The lower Chao Phraya underwent several man-made modifications during the Ayutthaya period. Several shortcut canals were constructed to bypass large loops in the river, shortening the trip from the capital city to the sea. The course of the river has since changed to follow many of these canals. In Bangkok, the Chao Phraya is a major transportation artery for a network of river buses, cross-river ferries, and water taxis. More than 15 boat lines operate on the rivers and canals of the city, including commuter lines.
The principal tributaries of the Chao Phraya River are the Pa Sak River, the Sakae Krang River, the Nan River (along with its principal confluent the Yom River), the Ping River (with its principal confluent, the Wang River), and the Tha Chin River. Each of these tributaries (and the Chao Phraya itself) is augmented by minor tributaries referred to as khwae. All of the tributaries, including the lesser khwae, form an extensive tree-like pattern, with branches flowing through nearly every province in central and northern Thailand. None of the tributaries of the Chao Phraya extend beyond the nation’s borders. The Nan and the Yom River flow nearly parallel from Phitsanulok to Chumsaeng in the north of Nakhon Sawan Province. The Wang River enters the Ping River near Sam Ngao district in Tak Province.
The long-tail boat, (เรือหางยาว — ruea hang yao) uses a common automotive engine as a readily available and maintainable powerplant, said to have been first used by Sanong Thitapura in 1933. . A craft designed to carry passengers on a river may include a lightweight long canoe hull, up to 95 feet (30 meters) long, and a canopy. There is much variation among these boats, some have evolved from traditional craft types, while others have a more improvised look — the sole defining characteristic is a secondhand car or truck engine.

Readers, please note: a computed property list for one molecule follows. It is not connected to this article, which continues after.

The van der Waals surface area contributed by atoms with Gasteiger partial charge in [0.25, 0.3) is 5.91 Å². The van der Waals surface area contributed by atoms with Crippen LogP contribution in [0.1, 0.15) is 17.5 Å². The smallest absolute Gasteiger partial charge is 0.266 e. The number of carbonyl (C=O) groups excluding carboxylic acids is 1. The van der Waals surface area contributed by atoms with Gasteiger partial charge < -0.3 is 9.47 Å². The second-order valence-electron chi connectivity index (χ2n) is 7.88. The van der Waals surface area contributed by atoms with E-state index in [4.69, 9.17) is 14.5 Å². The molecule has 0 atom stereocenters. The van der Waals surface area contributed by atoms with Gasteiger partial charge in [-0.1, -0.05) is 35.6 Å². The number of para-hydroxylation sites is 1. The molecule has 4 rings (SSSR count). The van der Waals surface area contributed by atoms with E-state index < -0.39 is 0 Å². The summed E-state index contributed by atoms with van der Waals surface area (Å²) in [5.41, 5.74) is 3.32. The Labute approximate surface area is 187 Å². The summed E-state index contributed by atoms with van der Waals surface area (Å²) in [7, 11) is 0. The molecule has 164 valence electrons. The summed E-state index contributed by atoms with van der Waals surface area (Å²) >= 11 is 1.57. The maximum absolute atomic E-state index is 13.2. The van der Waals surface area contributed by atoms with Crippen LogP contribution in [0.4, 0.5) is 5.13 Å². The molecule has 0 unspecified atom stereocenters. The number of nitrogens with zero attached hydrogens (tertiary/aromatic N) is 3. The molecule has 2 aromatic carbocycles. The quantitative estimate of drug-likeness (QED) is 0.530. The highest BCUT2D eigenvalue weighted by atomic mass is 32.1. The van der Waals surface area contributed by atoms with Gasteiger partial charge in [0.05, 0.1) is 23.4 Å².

This engine is invariably mounted on an inboard turret-like pole which can rotate through 180 degrees, allowing steering by thrust vectoring. The propeller is mounted directly on the driveshaft with no additional gearing or transmission. Usually the engine also swivels up and down to provide a “neutral gear” where the propeller does not contact the water. The driveshaft must be extended by several feet of metal rod to properly position the propeller, giving the boat its name and distinct appearance. Advantages to the inboard engine with a long driveshaft include keeping the engine relatively dry. Following the basic design pattern allows a variety of engines to be attached to a variety of different kinds of hulls. This flexibility simplifies construction and maintenance while sacrificing the efficiency and comfort that might be expected of a typical mass-produced product.
Engine cooling is provided by a metal pipe underneath the rear running board which is used as a rudimentary heat-exchanger. This is then coupled to the engine using rubber or plastic hoses. Clean water is then used as the coolant. Control is achieved by moving the engine with a lever attached to the inboard side. Ignition and throttle controls provide simple means to control the craft. Larger boats may include more than one “tail,” with several operators piloting in tandem.
Long-tail boats are now often used to transport tourists. There are also competitions involving long-tail boats in some provinces of Thailand.